The Mesa 3 Android’s interior is interesting in how similar it looks to the Windows version of the Mesa 3. And that despite the Mesa 3 Android being an ARM-based Android machine through and through, and not one of those compromise systems that can support either Windows or Android on practically the same electronics.
Powered by Qualcomm Snapdragon
Early Android tablets sometimes suffered from underpowered processors because manufactures were trying to hedge their bets by using chips that could run both Windows and Android, neither very well.
That era is over. Most Windows-based computers run on Intel processors, and virtually all Android devices run on ARM processors. This split has existed for decades. British Acorn Computers created the Acorn RISC Machine architecture — ARM — in the 1980s, not long after Intel created the x86 architecture. There was much debate as to what was better, RISC (Reduced Instruction Set Computer) or CISC (Complex Instruction Set Computer). ARM did the former, Intel the latter.
Early Windows CE clamshells ran on RISC chips, as did later Pocket PCs. While Windows and Intel ruled the desktop and laptop, ARM became the processor of choice for smartphones. And today, ARM has grown so strong that even Apple will drop Intel and switch its Macs from Intel to ARM.
On the smartphone side, Qualcomm has carved out a very strong position with its Snapdragon System-on-Chip semiconductor products that are now found in about 40% of all new smartphones. Qualcomm launched the Snapdragon line in late 2007, just half a year after the iPhone was introduced, and a year before Android version 1.0 premiered.
Just like Intel processors, Qualcomm Snapdragon chips come in many lines, levels and varieties. As of summer 2020, a large number of rugged mobile devices, both handhelds and small tablets, are based on the Qualcomm SD660 platform. That includes heavyweights such as handheld computer market leader Zebra who has standardized pretty much its entire line on the SD660, as well as rugged laptop marketleader Panasonic where its top-of-the-line Android-based Toughbook tablet uses the SD660, just like the Mesa 3.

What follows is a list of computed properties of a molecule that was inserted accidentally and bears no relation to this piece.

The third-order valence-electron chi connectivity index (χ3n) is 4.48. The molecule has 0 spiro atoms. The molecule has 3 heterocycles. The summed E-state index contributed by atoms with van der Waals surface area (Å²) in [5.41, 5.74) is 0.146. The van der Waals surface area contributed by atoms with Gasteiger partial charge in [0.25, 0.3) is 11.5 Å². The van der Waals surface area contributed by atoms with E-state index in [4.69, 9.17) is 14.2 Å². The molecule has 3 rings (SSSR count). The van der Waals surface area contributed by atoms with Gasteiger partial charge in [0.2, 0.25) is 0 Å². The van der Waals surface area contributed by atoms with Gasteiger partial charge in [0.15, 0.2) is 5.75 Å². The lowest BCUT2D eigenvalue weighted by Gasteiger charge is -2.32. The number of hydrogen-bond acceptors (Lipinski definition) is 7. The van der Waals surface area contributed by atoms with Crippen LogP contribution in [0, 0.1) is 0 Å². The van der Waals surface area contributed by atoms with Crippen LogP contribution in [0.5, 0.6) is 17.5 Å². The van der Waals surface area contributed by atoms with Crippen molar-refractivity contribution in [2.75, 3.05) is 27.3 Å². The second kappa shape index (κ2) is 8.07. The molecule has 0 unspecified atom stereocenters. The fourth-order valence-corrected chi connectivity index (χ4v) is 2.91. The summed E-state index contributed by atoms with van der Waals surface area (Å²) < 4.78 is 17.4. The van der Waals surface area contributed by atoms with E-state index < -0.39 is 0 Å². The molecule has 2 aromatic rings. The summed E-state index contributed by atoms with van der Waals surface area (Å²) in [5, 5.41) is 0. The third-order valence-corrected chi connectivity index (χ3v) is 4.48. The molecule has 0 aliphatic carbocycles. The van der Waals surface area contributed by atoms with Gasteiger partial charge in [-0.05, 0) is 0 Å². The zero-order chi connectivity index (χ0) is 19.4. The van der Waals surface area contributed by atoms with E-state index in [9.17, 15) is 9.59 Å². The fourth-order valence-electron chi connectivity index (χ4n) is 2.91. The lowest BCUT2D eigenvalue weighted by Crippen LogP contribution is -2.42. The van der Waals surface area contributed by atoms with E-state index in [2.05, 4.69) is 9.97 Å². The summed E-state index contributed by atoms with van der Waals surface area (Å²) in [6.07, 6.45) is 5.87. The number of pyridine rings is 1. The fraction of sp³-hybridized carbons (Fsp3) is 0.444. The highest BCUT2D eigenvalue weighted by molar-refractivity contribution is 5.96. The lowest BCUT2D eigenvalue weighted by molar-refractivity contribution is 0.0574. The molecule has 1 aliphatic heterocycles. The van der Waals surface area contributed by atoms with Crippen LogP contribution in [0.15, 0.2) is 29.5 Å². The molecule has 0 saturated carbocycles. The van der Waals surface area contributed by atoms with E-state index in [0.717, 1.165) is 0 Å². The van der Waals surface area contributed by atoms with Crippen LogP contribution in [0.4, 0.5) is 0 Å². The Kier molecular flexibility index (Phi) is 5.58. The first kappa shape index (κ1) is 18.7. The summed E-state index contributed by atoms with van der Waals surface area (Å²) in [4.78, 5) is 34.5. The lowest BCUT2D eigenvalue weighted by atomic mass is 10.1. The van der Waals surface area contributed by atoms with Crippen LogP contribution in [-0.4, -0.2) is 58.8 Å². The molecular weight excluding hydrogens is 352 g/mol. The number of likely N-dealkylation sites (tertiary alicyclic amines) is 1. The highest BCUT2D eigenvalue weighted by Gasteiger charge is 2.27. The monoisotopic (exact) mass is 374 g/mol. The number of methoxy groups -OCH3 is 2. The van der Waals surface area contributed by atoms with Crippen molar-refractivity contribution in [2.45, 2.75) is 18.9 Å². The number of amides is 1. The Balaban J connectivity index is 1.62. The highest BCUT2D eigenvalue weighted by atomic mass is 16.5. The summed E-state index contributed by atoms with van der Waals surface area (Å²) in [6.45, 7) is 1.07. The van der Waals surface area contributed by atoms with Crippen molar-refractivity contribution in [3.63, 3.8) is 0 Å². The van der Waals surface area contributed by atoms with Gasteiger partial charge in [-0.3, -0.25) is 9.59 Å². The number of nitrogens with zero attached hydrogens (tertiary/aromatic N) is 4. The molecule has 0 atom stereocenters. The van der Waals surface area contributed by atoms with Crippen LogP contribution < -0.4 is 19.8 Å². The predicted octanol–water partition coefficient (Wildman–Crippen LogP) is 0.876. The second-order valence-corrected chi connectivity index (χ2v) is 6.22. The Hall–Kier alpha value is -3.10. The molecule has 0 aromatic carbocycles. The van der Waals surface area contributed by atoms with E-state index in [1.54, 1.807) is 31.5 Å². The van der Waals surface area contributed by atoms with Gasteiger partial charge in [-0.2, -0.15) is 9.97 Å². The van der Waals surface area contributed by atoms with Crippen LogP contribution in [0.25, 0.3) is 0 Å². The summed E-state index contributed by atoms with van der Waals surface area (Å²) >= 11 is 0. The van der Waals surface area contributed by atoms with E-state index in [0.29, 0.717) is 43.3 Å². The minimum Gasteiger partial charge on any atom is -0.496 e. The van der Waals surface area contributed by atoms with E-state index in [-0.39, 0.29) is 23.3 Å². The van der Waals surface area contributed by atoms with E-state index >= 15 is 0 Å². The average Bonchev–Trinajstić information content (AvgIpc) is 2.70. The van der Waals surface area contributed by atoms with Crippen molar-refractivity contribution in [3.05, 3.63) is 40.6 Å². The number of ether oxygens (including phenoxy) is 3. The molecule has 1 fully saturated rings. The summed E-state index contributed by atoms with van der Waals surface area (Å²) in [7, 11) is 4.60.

While our benchmark testing data base of Windows-based rugged systems goes back 15 years and includes the testing data of many hundreds of systems, our benchmark database of rugged Android systems is much smaller. In our experience, Android benchmark software hasn’t yielded the same consistent results, and not all such software runs on all tested systems. Our results with the AnTuTu, Vellamo, and PassMark Mobile benchmark suites are as follows:
|Juniper Mesa 3 Android Benchmarks and Comparisons|
|Model||Mesa 3 Android||Algiz RT8||XT3||Toughbook A3||SOL PA501||M60|
|Display||7.0 inches||8.0 inches||5.0 inches||10.1 inches||10.1 inches||6.0 inches|
|Processor||Qualcomm SD660||Qualcomm SD625||Qualcomm SD660||Qualcomm SD660||Qualcomm SD660||Qualcomm SD625|
|CPU Cores||4 x Cortex A53
4 x Cortex A73
|8 x Cortex A53||4 x Cortex A53
4 x Cortex A73
|4 x Cortex A53
4 x Cortex A73
|4 x Cortex A53
4 x Cortex A73
|8 x Cortex A53|
|Graphics||Adreno 512||Adreno 506||Adreno 512||Adreno 512||Adreno 512||Adreno 506|
The results show that the Mesa 3 Android is right in the thick of things performancewise, with bottomline benchmark figures that match or exceed the competition. That’s the good news. What’s challenging here is that the very rapid technological advances in consumer smartphones dictates what customers expect in terms of features and performance. The SD660 is quick now, but it’s already three years old, and leading smartphones have long since moved on.
Given Juniper System’s emphasis on all sorts of field data collection, GNSS — the Global Navigation Satellite System — has always been an important part of Juniper’s products and product strategy. GPS performance, often glossed over as an afterthought by other manufacturers, is a standard part of every Juniper Systems spec sheet. In fact, the GNSS section is usually among the most detailed.
Likewise, Juniper is fully aware of what integrated positioning hardware can and cannot do. If onboard GNSS isn’t powerful or precise enough for a given task, the company offers its own Geode standalone real-time sub-meter GPS receiver (RuggedPCReview did a detailed overview and analysis of the Geode here).
On the Windows side of things, positioning is often an add-on in the form of a third-party GNSS module. Juniper sells special GEO versions of several of its mobile computing products. The Mesa 3 Android doesn’t need such a special version because its Snapdragon processor is actually what’s called a SoC, a System on a Chip that has positioning technology built-in (together with support for just about everything else needed in a handheld computer — Wi-Fi, Bluetooth, RF, NFC, camera, mobile broadband, audio, video and more).